By Sheba Rawson // @shebainpdx
Friday, June 2: 2-0 Win
I’ll readily admit to being both testy and trepidacious (read: grumpy and fearful) going into this match. Of course I was grumpy: WHOSE bright idea was it to schedule a Friday 8pm game? Yeah, I know that a later game means that people can probably more easily make it to the match in plenty of time, but holy cow that makes for a long day for some of us. And fearful? Yeah, sure I was.
We had a string of five ties or losses in a row. Not a good look heading into a stretch where we will be missing players on international duty AND getting in a couple of games before our Open Cup match (against Seattle Sounders again, naturally). And let’s be honest, the last time we played San Jose Earthquakes, we were, let’s just say, less than stellar (read: we got our butts handed to us).
On the other hand, our players are pretty much healthy, we were playing at home, and San Jose has not yet managed a win against us at Providence Park. I had my fingers crossed that we could continue THAT streak, at least.
Our lineup was close to the usual starting eleven, with a couple of predictable exceptions. With Darlington Nagbe away on international duty, Dairon Asprilla started in his place on the right wing. This would surely mean a change in the flow of the game: Dairon has pace and is an attacking threat, but he lacks Darlington’s ability to control the ball and make connections. Porter appears to be as tired of the “That’s So Alvas” show as I am, benching right back Alvas Powell again in favor of Zarek Valentin.
We certainly had our share of chances from start to finish. As early as 4′, Vytautas Andriuškevičius had a beautiful cross to Asprilla that gave him a legitimate chance to open the scoring; but his header hit the post and bounced out. Barely two minutes later, we had our second shot at the net, with Davíd Guzmán‘s corner kick finding Roy Miller for a header that was well struck and headed for a score but for a brilliant save by Earthquakes’ keeper David Bingham. Asprilla had another shot at goal around 21′, but he sent it skyward (in Portland, we might say he “Palmered” it; ask around).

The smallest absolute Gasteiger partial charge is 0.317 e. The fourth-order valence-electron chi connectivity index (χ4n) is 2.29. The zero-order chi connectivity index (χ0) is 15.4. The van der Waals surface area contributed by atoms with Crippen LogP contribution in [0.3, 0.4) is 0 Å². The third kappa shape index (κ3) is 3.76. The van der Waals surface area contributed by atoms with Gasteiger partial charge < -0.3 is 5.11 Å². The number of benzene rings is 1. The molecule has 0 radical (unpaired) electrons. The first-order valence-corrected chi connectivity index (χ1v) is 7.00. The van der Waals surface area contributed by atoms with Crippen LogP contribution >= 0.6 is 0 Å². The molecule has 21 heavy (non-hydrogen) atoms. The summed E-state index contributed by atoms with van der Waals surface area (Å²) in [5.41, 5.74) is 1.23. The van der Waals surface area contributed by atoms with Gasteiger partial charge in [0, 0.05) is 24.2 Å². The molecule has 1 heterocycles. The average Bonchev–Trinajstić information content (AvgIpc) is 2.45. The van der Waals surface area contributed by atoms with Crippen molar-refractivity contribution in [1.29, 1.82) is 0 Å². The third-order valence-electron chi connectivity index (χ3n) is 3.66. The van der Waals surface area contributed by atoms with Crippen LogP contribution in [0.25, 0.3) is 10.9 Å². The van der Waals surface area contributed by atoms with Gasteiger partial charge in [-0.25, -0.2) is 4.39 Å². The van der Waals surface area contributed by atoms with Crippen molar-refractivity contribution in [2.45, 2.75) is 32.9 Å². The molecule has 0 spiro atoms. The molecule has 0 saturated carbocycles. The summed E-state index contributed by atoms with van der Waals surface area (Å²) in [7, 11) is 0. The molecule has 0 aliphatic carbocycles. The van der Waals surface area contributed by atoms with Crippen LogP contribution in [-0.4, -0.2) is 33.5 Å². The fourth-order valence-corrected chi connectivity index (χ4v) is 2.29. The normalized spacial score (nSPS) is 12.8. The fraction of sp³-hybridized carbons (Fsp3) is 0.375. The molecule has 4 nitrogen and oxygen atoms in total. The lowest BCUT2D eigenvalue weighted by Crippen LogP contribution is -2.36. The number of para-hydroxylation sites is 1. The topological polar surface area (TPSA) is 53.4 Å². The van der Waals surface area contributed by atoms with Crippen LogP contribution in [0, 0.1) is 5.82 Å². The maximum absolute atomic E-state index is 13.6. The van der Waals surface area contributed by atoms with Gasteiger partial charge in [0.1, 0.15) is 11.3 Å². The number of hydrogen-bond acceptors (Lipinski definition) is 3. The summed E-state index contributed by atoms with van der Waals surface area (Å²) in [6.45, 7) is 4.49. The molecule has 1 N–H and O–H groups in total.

Things got interesting after the Earthquakes’ Darwin Cerén got two yellows in quick succession. His first yellow, on a late tackle/shove in the back to Guzmán at 35′, was an unnecessary move and an easy call. The second, a shoulder to Sebastian Blanco as they both went for the ball at 37′, was much less clear cut. When I watched it live, it looked legitimate; on the replay I’d have to say that Blanco sold it well. (We talk about “professional fouls;” is there such a thing as a “professional sales job?”)
As an elementary school principal who deals with a fair amount of playground discipline, I also have to wonder if Cerén would have had that yellow called if he hadn’t just plowed into Guzmán from behind not two minutes earlier. In any case, that second yellow meant that San Jose would be down a man for the remainder of the match.
At stoppage in the first half, forward Fanendo Adi had a couple of chances to put it away when Blanco headed him the ball. Adi’s header hit the post and bounced out. Adi tried to make the rebound play, but his toe poke was unsuccessful. Bingham scooped it up and we were once again denied.
After the first half, I was pretty frustrated. We were up a man, we had MORE than our share of chances, but had nothing on the scoreboard:
— sheba ⭐ (@shebainpdx) June 3, 2017
Finally, in the second half, we had something to show for all of that offensive effort. At 50′ Valentin found space in the middle of the field, drove forward, and made a beautiful pass to El Maestro, Diego Valeri on the left. Valeri chested it, ran onto the ball, and drilled in a bank shot off the post and into the back of the net. WHEW.
The. Breakthrough. Goal.
— Major League Soccer (@MLS) June 3, 2017